Re: [Fis] What is information? and What is life?

2016-12-29 Thread Francesco Rizzo
Cari Terry, Joseph e Tutti,
anche se è più difficile da perseguire e realizzare l'armonia del
dis-accordo o la logica concreta o la filosofia pratica può essere "bella",
"buona", "giusta" e "vera", per comprendere la prassi dell'esistenza e il
dominio della conoscenza, nonché per svolgere la comunicazione tra gli
esseri umani come coordinazione comportamentale ricorsiva descritta
semanticamente. COMUNICAZIONE che non può prescindere dall'INFORMAZIONE (in
economia, ad es., utilizzo il valore della forma o la forma del valore che
secondo me vale in tutti i campi della fisica, della biologia, della
matematica, della musica, della poesia, dall'arte, della scultura, etc.):
un pezzo di ferro vale meno di un chiodo e un chiodo vale meno di una vite;
una cellula vale meno di un tessuto e un tessuto vale meno di un organo e
un organo vale meno di un organismo;una cellula staminale indifferenziata
(moneta biologica) vale più di una cellula differenziata; una nota o un
colore vale meno di uno spartito musicale o di un quadro; una parola vale
più delle singole vocali o consonanti e meno di una poesia; un simbolo
matematico vale meno di un'equazione o di una funzione; un punto o una
linea vale meno di una figura geometrica, etc. Qualunque forma deve essere
SIGNIFICATA, ecco perché la scienza dell'esistenza o l'esistenza della
scienza è SEMPRE BASATA sulla Triade: significazione, informazione,
comunicazione. Infine,il dis-equilibrio è vitale e la rottura delle
simmetrie o le discontinuità sono creative.
Quindi bisogna darsi da fare utilizzando le affinità elettive o sinergie
che sono nate anche tra alcuni di Voi o di Noi: per costruire, non per
distruggere arrivando dove si può arrivare per generalizzare il sapere:
piuttosto che toglierlo un mattone è meglio metterlo, non per costruire
muri di separazione o contrapposizioni, ma ponti di comunicazione. Saranno
quelli che vengono dopo a portare altri mattoni.
Francesco

2016-12-29 23:31 GMT+01:00 Terrence W. DEACON :

> Dear Loet and others,
>
> I feel as though we are in search of a common general theory, but from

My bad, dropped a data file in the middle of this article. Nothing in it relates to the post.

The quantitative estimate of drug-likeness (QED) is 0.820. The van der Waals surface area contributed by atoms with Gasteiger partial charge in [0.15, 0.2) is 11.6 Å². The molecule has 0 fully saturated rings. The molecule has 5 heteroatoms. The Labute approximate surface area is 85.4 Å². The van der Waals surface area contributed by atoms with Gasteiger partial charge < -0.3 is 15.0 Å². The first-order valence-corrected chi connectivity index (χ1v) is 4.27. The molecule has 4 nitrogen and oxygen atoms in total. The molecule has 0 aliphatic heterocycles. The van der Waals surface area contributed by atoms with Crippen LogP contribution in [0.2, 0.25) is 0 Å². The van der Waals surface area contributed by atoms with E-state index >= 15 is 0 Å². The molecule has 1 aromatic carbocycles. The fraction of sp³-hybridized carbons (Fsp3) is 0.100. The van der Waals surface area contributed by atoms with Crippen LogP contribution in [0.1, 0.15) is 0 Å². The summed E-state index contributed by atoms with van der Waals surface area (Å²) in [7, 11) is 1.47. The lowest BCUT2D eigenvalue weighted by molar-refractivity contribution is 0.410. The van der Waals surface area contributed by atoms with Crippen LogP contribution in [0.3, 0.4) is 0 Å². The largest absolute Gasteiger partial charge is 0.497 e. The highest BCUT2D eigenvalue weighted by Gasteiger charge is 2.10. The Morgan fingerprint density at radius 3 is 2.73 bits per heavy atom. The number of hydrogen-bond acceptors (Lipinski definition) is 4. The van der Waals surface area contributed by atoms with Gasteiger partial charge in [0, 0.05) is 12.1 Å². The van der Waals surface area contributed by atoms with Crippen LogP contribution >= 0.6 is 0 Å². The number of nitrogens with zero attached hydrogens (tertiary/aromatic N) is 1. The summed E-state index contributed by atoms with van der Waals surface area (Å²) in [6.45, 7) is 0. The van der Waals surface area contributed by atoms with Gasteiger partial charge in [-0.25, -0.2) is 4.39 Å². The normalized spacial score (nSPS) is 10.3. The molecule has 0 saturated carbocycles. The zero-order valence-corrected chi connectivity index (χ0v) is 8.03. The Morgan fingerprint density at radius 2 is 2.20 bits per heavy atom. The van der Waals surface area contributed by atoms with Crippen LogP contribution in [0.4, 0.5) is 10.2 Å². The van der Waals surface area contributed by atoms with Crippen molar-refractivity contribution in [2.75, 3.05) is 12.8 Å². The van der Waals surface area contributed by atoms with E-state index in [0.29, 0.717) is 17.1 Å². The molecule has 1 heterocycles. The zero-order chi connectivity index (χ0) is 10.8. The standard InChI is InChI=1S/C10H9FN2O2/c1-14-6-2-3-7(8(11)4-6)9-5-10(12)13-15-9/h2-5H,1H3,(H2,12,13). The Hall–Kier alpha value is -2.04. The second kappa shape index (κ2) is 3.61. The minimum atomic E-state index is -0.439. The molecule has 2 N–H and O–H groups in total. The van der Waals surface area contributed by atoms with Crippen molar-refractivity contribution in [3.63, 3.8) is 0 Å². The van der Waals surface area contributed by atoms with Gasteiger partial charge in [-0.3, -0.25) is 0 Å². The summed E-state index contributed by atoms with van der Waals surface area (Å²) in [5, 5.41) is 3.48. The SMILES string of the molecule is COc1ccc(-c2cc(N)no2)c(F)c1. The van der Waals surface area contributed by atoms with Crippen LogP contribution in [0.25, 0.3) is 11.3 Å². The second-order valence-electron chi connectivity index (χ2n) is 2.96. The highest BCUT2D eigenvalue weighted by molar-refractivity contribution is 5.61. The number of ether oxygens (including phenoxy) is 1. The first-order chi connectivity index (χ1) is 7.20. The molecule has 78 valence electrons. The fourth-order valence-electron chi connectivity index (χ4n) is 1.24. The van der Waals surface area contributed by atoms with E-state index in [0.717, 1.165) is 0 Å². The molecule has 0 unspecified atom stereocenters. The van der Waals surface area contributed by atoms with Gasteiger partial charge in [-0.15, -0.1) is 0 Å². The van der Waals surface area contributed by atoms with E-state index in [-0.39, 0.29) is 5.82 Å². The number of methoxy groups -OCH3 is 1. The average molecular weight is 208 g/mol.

> divergent perspectives and expectations. Of course we should not merely
> assume a common general theopry of information if one doesn't yet exist. We
> agree that such a theory is a ways off, though you some are far more
> pessimisitic about its possibility than me. I believe that we would do best
> to focus on the hole that needs filling in rather than assuming that it is
> an unfillable given.
>
> My modest suggestion is only that in the absence of a unifying theory we
> should not privilege one partial theory over others and that in the absence
> of a global general theory we need to find terminology that clearly
> identifies the level at which the concept is being used. Lacking this, we
> end up debating incompatible definitions, and defending our favored one
> that either excludes or includes issues of reference and significance or
> else assumes or denies the relevance of human interpreters. With different
> participants interested in different levels and applications of the
> information concept—from physics, to computation, to neuroscience, to
> biosemiotics, to language, to art, etc.—failure to mark this diversity will
> inevitably lead us in circles.
>
> I urge humility with precision and an eye toward synthesis.
>
> Happy new year to all.\
>
> — Terry
>
> On Thu, Dec 29, 2016 at 12:30 PM, Dai Griffiths  > wrote:
>
>> Thanks Stan,
>>
>> Yes, it's a powerful and useful process.